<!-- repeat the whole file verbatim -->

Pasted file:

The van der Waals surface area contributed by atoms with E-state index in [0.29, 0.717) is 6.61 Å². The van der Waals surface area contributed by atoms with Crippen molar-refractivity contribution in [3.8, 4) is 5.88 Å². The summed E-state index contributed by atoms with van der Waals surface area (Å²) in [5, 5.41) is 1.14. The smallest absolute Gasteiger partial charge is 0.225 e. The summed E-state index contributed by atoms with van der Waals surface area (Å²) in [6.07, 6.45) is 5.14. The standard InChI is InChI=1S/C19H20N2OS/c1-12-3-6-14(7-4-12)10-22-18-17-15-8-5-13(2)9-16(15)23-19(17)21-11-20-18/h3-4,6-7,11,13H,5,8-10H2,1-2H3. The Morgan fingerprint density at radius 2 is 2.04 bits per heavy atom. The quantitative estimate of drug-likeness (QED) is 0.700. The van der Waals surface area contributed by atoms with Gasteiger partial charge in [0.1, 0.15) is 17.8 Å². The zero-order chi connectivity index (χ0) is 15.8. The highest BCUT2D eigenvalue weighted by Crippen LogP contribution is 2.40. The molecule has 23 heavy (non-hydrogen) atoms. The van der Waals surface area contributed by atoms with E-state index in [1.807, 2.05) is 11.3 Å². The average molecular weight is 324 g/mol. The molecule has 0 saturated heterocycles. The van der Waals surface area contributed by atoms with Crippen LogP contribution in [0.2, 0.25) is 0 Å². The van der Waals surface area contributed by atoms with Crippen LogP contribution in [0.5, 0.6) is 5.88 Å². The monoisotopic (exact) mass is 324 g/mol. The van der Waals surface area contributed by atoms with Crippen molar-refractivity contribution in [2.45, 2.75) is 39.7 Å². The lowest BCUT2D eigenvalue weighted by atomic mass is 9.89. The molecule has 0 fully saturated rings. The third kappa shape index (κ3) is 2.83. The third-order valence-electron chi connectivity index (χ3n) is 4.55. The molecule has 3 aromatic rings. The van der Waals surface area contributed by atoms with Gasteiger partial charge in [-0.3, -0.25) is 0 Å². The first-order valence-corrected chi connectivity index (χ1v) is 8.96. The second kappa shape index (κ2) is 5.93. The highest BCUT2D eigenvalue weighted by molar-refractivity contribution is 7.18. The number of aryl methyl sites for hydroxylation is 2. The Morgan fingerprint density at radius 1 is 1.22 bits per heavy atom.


The van der Waals surface area contributed by atoms with E-state index in [0.29, 0.717) is 6.61 Å². The van der Waals surface area contributed by atoms with Crippen molar-refractivity contribution in [3.8, 4) is 5.88 Å². The summed E-state index contributed by atoms with van der Waals surface area (Å²) in [5, 5.41) is 1.14. The smallest absolute Gasteiger partial charge is 0.225 e. The summed E-state index contributed by atoms with van der Waals surface area (Å²) in [6.07, 6.45) is 5.14. The standard InChI is InChI=1S/C19H20N2OS/c1-12-3-6-14(7-4-12)10-22-18-17-15-8-5-13(2)9-16(15)23-19(17)21-11-20-18/h3-4,6-7,11,13H,5,8-10H2,1-2H3. The Morgan fingerprint density at radius 2 is 2.04 bits per heavy atom. The quantitative estimate of drug-likeness (QED) is 0.700. The van der Waals surface area contributed by atoms with Gasteiger partial charge in [0.1, 0.15) is 17.8 Å². The zero-order chi connectivity index (χ0) is 15.8. The highest BCUT2D eigenvalue weighted by Crippen LogP contribution is 2.40. The molecule has 23 heavy (non-hydrogen) atoms. The van der Waals surface area contributed by atoms with E-state index in [1.807, 2.05) is 11.3 Å². The average molecular weight is 324 g/mol. The molecule has 0 saturated heterocycles. The van der Waals surface area contributed by atoms with Crippen LogP contribution in [0.2, 0.25) is 0 Å². The van der Waals surface area contributed by atoms with Crippen LogP contribution in [0.5, 0.6) is 5.88 Å². The monoisotopic (exact) mass is 324 g/mol. The van der Waals surface area contributed by atoms with Crippen molar-refractivity contribution in [2.45, 2.75) is 39.7 Å². The lowest BCUT2D eigenvalue weighted by atomic mass is 9.89. The molecule has 0 fully saturated rings. The third kappa shape index (κ3) is 2.83. The third-order valence-electron chi connectivity index (χ3n) is 4.55. The molecule has 3 aromatic rings. The van der Waals surface area contributed by atoms with Gasteiger partial charge in [-0.3, -0.25) is 0 Å². The first-order valence-corrected chi connectivity index (χ1v) is 8.96. The second kappa shape index (κ2) is 5.93. The highest BCUT2D eigenvalue weighted by molar-refractivity contribution is 7.18. The number of aryl methyl sites for hydroxylation is 2. The Morgan fingerprint density at radius 1 is 1.22 bits per heavy atom.